Attorney Daniel Enright received a public reprimand after repeated missteps during a Chippewa County case in which he represented a client seeking damages against an ex-husband.
In March 2016, Enright failed to serve a defendant with the authenticated copy of the summons and complaint for a civil suit he filed on his client’s behalf. The court dismissed the case without prejudice in October, and Enright acknowledged to the Office of Lawyer Regulation: “I have no excuse. I had it on my desk and simply neglected to have it served.”
The plaintiff attempted again in January 2018 to have Enright file a civil suit against the ex-husband. The case was dismissed in March 2020 at the agreement of all parties for Enright’s failure to properly determine the expiration date of the case’s applicable statute of limitations and for failing to understand how the expiration date may have been extended.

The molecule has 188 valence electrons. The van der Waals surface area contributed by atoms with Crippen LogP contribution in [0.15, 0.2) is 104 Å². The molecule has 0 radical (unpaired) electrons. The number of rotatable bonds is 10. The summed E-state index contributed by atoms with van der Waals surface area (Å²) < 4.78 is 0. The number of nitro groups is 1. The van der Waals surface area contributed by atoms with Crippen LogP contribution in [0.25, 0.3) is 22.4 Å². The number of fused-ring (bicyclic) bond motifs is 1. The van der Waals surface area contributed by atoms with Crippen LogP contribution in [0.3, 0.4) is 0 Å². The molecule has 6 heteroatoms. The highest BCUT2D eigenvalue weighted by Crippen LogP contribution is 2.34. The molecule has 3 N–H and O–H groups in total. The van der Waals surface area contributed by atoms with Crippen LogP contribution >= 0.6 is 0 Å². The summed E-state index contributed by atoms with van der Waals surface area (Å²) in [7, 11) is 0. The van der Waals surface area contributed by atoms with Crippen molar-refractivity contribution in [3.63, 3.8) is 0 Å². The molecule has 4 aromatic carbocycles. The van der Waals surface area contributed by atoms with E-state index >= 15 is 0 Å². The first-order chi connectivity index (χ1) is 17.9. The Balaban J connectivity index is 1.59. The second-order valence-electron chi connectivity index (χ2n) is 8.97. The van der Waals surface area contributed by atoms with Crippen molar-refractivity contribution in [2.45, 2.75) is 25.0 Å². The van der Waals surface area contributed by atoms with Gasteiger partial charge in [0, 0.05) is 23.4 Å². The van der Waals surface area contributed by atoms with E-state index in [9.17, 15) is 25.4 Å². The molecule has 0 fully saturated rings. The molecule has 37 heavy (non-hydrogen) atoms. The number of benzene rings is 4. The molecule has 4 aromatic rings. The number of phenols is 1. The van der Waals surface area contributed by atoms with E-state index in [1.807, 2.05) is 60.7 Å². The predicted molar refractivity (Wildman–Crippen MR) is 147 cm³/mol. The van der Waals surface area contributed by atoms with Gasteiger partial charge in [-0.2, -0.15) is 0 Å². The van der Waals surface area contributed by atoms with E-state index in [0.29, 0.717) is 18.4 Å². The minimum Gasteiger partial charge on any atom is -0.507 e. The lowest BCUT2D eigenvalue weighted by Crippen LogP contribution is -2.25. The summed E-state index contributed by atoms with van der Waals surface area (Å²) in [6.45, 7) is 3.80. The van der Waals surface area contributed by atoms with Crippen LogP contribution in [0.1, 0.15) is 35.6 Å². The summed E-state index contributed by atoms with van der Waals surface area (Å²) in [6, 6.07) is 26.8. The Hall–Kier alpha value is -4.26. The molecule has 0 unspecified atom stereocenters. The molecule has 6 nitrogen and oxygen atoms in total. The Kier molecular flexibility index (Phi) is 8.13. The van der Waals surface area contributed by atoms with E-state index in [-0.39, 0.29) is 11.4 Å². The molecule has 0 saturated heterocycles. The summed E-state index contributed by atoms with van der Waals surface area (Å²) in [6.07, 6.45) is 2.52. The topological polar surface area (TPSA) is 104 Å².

Enright stated to the OLR, “I had only a vague idea of these dates because I was not aware of their significance. It was not until [opposing counsel] filed his motion to dismiss on 6/3/19 that I realized restitution payments could extend the statute of limitation but by then it was too late for us to use those and what we were trying to find was payments made by [the client’s ex-husband] for [the client’s] injuries or property damages related to her claim but we were unsuccessful.”
The client and Enright entered into an agreement in October 2019 releasing Enright from liability for handling the suits and, in return, Enright agreed to pay the client $15,000 by January 2020. After the parties dismissed in March, Enright proceeded to pay the client $5,000 in August, but has made no further payments.
The OLR reprimanded Enright, citing SCR 20:1.8(h)(1), “A lawyer shall not make an agreement prospectively limiting the lawyer’s liability to a client for malpractice unless the client is independently represented in making the agreement.” The client was not represented during the agreements.